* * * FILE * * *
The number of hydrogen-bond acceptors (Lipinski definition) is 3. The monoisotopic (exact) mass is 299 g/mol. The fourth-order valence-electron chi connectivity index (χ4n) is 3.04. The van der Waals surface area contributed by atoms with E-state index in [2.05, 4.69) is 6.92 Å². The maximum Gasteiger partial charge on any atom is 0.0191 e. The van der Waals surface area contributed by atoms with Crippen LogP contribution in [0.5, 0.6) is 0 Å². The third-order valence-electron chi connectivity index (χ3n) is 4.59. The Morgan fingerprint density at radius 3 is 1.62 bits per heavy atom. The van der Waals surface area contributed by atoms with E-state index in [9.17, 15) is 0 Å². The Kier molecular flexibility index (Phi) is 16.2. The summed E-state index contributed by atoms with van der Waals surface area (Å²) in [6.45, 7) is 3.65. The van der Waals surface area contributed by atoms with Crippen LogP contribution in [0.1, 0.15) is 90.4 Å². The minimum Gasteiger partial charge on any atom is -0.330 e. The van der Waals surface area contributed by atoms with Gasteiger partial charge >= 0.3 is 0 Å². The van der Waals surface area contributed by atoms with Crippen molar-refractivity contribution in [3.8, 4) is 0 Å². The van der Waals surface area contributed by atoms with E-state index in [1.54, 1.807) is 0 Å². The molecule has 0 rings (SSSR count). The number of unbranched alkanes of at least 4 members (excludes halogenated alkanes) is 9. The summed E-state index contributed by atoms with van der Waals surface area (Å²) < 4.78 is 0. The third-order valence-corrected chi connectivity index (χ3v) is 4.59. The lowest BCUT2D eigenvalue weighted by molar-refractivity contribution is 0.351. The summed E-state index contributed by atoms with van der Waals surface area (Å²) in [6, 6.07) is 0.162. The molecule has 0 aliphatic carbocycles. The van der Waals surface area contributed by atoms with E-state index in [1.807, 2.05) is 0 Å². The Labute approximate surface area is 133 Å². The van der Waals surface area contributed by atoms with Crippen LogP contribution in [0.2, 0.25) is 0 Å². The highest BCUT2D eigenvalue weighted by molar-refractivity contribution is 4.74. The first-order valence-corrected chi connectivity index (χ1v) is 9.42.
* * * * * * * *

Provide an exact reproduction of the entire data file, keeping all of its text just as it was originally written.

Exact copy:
The number of hydrogen-bond acceptors (Lipinski definition) is 3. The monoisotopic (exact) mass is 299 g/mol. The fourth-order valence-electron chi connectivity index (χ4n) is 3.04. The van der Waals surface area contributed by atoms with E-state index in [2.05, 4.69) is 6.92 Å². The maximum Gasteiger partial charge on any atom is 0.0191 e. The van der Waals surface area contributed by atoms with Crippen LogP contribution in [0.5, 0.6) is 0 Å². The third-order valence-electron chi connectivity index (χ3n) is 4.59. The Morgan fingerprint density at radius 3 is 1.62 bits per heavy atom. The van der Waals surface area contributed by atoms with E-state index in [9.17, 15) is 0 Å². The Kier molecular flexibility index (Phi) is 16.2. The summed E-state index contributed by atoms with van der Waals surface area (Å²) in [6.45, 7) is 3.65. The van der Waals surface area contributed by atoms with Crippen LogP contribution in [0.1, 0.15) is 90.4 Å². The minimum Gasteiger partial charge on any atom is -0.330 e. The van der Waals surface area contributed by atoms with Gasteiger partial charge >= 0.3 is 0 Å². The van der Waals surface area contributed by atoms with Crippen molar-refractivity contribution in [3.8, 4) is 0 Å². The van der Waals surface area contributed by atoms with E-state index in [1.54, 1.807) is 0 Å². The molecule has 0 rings (SSSR count). The number of unbranched alkanes of at least 4 members (excludes halogenated alkanes) is 9. The summed E-state index contributed by atoms with van der Waals surface area (Å²) < 4.78 is 0. The third-order valence-corrected chi connectivity index (χ3v) is 4.59. The lowest BCUT2D eigenvalue weighted by molar-refractivity contribution is 0.351. The summed E-state index contributed by atoms with van der Waals surface area (Å²) in [6, 6.07) is 0.162. The molecule has 0 aliphatic carbocycles. The van der Waals surface area contributed by atoms with E-state index in [1.807, 2.05) is 0 Å². The Labute approximate surface area is 133 Å². The van der Waals surface area contributed by atoms with Crippen LogP contribution in [0.2, 0.25) is 0 Å². The highest BCUT2D eigenvalue weighted by molar-refractivity contribution is 4.74. The first-order valence-corrected chi connectivity index (χ1v) is 9.42.